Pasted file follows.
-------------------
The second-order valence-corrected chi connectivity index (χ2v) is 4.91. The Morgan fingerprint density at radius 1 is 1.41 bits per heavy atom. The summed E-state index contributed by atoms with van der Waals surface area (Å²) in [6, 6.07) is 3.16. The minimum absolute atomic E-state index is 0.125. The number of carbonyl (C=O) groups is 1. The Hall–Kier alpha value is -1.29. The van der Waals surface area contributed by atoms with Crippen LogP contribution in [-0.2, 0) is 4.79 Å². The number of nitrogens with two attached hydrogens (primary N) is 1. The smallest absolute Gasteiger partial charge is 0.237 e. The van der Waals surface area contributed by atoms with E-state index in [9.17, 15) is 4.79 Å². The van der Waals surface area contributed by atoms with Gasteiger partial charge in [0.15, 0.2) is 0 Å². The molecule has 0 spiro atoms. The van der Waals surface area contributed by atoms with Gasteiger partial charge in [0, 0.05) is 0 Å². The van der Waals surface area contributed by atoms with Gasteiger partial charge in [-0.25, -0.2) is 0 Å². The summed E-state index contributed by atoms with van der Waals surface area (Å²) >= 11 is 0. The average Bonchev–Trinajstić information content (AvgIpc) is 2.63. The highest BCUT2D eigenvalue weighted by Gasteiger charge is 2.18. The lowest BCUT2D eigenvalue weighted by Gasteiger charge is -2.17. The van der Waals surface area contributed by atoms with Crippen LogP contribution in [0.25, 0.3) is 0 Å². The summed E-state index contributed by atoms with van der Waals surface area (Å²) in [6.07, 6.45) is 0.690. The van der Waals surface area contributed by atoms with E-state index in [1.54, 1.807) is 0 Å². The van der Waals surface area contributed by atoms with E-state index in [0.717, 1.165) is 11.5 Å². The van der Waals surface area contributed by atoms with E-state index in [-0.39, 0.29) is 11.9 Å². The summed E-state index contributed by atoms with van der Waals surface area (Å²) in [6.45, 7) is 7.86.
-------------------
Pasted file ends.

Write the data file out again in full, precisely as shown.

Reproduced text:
The second-order valence-corrected chi connectivity index (χ2v) is 4.91. The Morgan fingerprint density at radius 1 is 1.41 bits per heavy atom. The summed E-state index contributed by atoms with van der Waals surface area (Å²) in [6, 6.07) is 3.16. The minimum absolute atomic E-state index is 0.125. The number of carbonyl (C=O) groups is 1. The Hall–Kier alpha value is -1.29. The van der Waals surface area contributed by atoms with Crippen LogP contribution in [-0.2, 0) is 4.79 Å². The number of nitrogens with two attached hydrogens (primary N) is 1. The smallest absolute Gasteiger partial charge is 0.237 e. The van der Waals surface area contributed by atoms with E-state index in [9.17, 15) is 4.79 Å². The van der Waals surface area contributed by atoms with Gasteiger partial charge in [0.15, 0.2) is 0 Å². The molecule has 0 spiro atoms. The van der Waals surface area contributed by atoms with Gasteiger partial charge in [0, 0.05) is 0 Å². The van der Waals surface area contributed by atoms with Gasteiger partial charge in [-0.25, -0.2) is 0 Å². The summed E-state index contributed by atoms with van der Waals surface area (Å²) >= 11 is 0. The average Bonchev–Trinajstić information content (AvgIpc) is 2.63. The highest BCUT2D eigenvalue weighted by Gasteiger charge is 2.18. The lowest BCUT2D eigenvalue weighted by Gasteiger charge is -2.17. The van der Waals surface area contributed by atoms with Crippen LogP contribution in [0.25, 0.3) is 0 Å². The summed E-state index contributed by atoms with van der Waals surface area (Å²) in [6.07, 6.45) is 0.690. The van der Waals surface area contributed by atoms with E-state index in [1.54, 1.807) is 0 Å². The van der Waals surface area contributed by atoms with E-state index in [0.717, 1.165) is 11.5 Å². The van der Waals surface area contributed by atoms with E-state index in [-0.39, 0.29) is 11.9 Å². The summed E-state index contributed by atoms with van der Waals surface area (Å²) in [6.45, 7) is 7.86.